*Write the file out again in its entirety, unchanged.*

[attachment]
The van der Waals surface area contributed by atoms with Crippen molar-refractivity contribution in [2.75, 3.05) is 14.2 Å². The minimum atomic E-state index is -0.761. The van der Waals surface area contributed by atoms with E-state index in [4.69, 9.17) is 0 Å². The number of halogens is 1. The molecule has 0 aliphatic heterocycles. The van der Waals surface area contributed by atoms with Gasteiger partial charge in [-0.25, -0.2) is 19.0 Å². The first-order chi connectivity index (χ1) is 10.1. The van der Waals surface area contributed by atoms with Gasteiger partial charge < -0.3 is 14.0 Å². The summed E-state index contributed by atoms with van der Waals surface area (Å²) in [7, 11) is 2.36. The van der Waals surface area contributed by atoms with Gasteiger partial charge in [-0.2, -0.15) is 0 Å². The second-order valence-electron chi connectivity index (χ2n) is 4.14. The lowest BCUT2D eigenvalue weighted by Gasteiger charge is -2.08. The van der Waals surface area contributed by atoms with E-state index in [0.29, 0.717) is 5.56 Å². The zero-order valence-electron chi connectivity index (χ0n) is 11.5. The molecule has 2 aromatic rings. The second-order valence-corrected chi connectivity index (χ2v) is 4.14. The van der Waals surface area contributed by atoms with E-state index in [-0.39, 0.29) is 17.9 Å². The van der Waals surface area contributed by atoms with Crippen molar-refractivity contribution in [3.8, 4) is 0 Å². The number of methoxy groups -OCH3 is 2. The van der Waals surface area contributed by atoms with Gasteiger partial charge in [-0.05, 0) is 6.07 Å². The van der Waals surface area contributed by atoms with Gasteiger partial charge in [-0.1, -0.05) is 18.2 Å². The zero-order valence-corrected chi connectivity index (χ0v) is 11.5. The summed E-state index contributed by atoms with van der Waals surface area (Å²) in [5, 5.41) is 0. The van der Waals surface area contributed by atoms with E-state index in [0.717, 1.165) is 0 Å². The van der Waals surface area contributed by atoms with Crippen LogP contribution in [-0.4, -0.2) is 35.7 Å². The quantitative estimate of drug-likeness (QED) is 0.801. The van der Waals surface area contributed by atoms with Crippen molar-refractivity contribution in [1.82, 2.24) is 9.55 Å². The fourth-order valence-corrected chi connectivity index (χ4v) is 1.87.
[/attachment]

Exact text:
The van der Waals surface area contributed by atoms with Crippen molar-refractivity contribution in [2.75, 3.05) is 14.2 Å². The minimum atomic E-state index is -0.761. The van der Waals surface area contributed by atoms with E-state index in [4.69, 9.17) is 0 Å². The number of halogens is 1. The molecule has 0 aliphatic heterocycles. The van der Waals surface area contributed by atoms with Gasteiger partial charge in [-0.25, -0.2) is 19.0 Å². The first-order chi connectivity index (χ1) is 10.1. The van der Waals surface area contributed by atoms with Gasteiger partial charge < -0.3 is 14.0 Å². The summed E-state index contributed by atoms with van der Waals surface area (Å²) in [7, 11) is 2.36. The van der Waals surface area contributed by atoms with Gasteiger partial charge in [-0.2, -0.15) is 0 Å². The second-order valence-electron chi connectivity index (χ2n) is 4.14. The lowest BCUT2D eigenvalue weighted by Gasteiger charge is -2.08. The van der Waals surface area contributed by atoms with E-state index in [0.29, 0.717) is 5.56 Å². The zero-order valence-electron chi connectivity index (χ0n) is 11.5. The molecule has 2 aromatic rings. The second-order valence-corrected chi connectivity index (χ2v) is 4.14. The van der Waals surface area contributed by atoms with E-state index in [-0.39, 0.29) is 17.9 Å². The van der Waals surface area contributed by atoms with Crippen molar-refractivity contribution in [3.8, 4) is 0 Å². The number of methoxy groups -OCH3 is 2. The van der Waals surface area contributed by atoms with Gasteiger partial charge in [-0.05, 0) is 6.07 Å². The van der Waals surface area contributed by atoms with Gasteiger partial charge in [-0.1, -0.05) is 18.2 Å². The zero-order valence-corrected chi connectivity index (χ0v) is 11.5. The summed E-state index contributed by atoms with van der Waals surface area (Å²) in [5, 5.41) is 0. The van der Waals surface area contributed by atoms with E-state index in [0.717, 1.165) is 0 Å². The van der Waals surface area contributed by atoms with Crippen LogP contribution in [-0.4, -0.2) is 35.7 Å². The quantitative estimate of drug-likeness (QED) is 0.801. The van der Waals surface area contributed by atoms with Crippen molar-refractivity contribution in [1.82, 2.24) is 9.55 Å². The fourth-order valence-corrected chi connectivity index (χ4v) is 1.87.